BEING THE subject of a Mafia murder contract carries with it a certain distinction.
Not that you would be inclined to capitalize on such an honor, not if you were a prominent criminal lawyer like Donald C. Marino, one of the city's busiest attorneys who later became chancellor of the Philadelphia Bar Association.
In fact, Marino, who died Monday at age 74, said he didn't know that he was one of the targets of the vengeful mob boss John Stanfa in 1993.
Asked by Daily News reporter Kitty Caparella in 1996 if he knew about the contract, Marino replied, "This is the first I'm hearing about this."
The alleged contract was disclosed by mob informant and admitted hit man Sergio Battaglia when he was debriefed by the FBI before his testimony in mob trials.
Battaglia said Stanfa, who led the Philadelphia mob from 1991 to 1995 and is now serving five consecutive life sentences, ordered his hit squad to kill Marino, as well as fellow lawyer Joseph C. Santaguida and the Inquirer's former organized crime reporter, George Anastasia.
The proposed hit on Anastasia was more specific than the others. Hand grenades were to be thrown into his South Jersey home. None of the hits was ever attempted.
Marino appeared a little put out that he wasn't told about the threat. "The government never said anything. Usually if they pick up anything, they tell people about it," he told Caparella.
The lawyer no doubt angered Stanfa when he represented Rosario Conti Bellocchi, who was engaged to Stanfa's daughter, in a case in Montgomery County involving an attempted kidnapping. Bellocchi later testified against Stanfa in Stanfa's racketeering trial.
Marino, who was chancellor of the Bar Association in 1984, represented a number of mob figures early in his career. He also represented one of the defendants in the 1987 trial of Roofers Union officials accused of bribing judges, and one of the judges, the late Thomas N. Shiomos.
He appeared in numerous other high-profile cases in his career as a private lawyer, and from 2003 to 2008 he was litigation group chairman for the Philadelphia Law Department. He was a former assistant district attorney.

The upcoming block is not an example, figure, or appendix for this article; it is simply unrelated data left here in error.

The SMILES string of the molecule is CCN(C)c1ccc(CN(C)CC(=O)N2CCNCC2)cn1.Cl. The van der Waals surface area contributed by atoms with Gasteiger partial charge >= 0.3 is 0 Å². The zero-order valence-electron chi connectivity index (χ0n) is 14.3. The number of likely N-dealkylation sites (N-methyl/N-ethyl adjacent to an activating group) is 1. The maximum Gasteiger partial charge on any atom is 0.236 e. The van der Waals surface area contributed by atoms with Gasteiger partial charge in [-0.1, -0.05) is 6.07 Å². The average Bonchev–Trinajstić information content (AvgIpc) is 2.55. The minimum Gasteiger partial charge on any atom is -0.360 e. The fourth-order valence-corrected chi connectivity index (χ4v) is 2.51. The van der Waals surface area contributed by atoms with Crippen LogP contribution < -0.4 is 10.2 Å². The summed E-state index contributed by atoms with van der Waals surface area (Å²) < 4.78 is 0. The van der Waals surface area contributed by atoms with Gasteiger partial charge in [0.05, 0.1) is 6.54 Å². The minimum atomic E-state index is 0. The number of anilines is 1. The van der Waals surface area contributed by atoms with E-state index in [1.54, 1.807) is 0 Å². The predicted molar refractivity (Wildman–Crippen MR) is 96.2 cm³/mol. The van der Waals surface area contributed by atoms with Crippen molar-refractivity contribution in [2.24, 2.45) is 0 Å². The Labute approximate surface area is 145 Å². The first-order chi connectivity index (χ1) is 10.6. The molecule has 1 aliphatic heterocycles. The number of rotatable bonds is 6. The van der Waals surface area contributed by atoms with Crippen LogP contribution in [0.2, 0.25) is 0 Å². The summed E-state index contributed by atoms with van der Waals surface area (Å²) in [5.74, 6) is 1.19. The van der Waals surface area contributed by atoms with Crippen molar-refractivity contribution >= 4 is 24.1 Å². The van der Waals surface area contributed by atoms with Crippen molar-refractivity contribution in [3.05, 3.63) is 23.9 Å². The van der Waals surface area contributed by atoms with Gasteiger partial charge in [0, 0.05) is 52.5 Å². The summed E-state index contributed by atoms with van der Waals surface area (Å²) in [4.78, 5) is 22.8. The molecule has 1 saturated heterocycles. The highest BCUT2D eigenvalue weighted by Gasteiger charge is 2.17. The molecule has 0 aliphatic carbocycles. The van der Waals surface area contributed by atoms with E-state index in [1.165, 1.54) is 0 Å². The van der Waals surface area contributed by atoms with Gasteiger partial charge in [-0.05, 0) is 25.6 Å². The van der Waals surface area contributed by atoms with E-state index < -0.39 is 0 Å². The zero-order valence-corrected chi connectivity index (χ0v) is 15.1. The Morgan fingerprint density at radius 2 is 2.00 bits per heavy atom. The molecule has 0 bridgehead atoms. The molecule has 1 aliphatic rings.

Marino, who lived in Longport, N.J., died of congestive heart failure.
William P. Fedullo, present chancellor of the 13,000-member Bar Association, called Marino "a real class act."
"Donald C. Marino was a very bright, kind and encouraging man," Fedullo said. "He was generous with his time and mentored many lawyers, myself included, and encouraged them to reach their full potential."
As chancellor of the Bar Association, Marino formed the Committee for the Homeless, which became effective in urging the city to improve the conditions of shelters as well as to help the homeless with their legal problems.
Marino also served as chancellor of the Justinian Society, composed of lawyers and judges of Italian origin. In 1999, he received the Cesare Beccaria Award, co-sponsored by the Justinian Society and the Bar Association.
Marino was a commentator on news stories with local TV and radio outlets. He consulted with WPVI 6 Action News on the O.J. Simpson murder trial, and participated in the station's Issues and Answers program, the Malcolm Poindexter show and others.
Donald Marino graduated from St. Joseph's Preparatory School in 1956, and received a bachelor's degree in political science from St. Joseph's University in 1960. He received his law degree from Temple University's Beasley School of Law in 1963.
He joined the 348th General Hospital unit of the Army Reserve in 1963. He was personal aide to the post chaplain at Fort Dix. He received a marksman medal.
Marino served as assistant district attorney from 1964 to 1970 under D.A.s James C. Crumlish Jr. and Arlen Specter. He became chief of the D.A.'s major trial division in 1968. He then went into private practice.
He is survived by his wife of 48 years, Vinnie; a son, Justin; a brother and two grandchildren.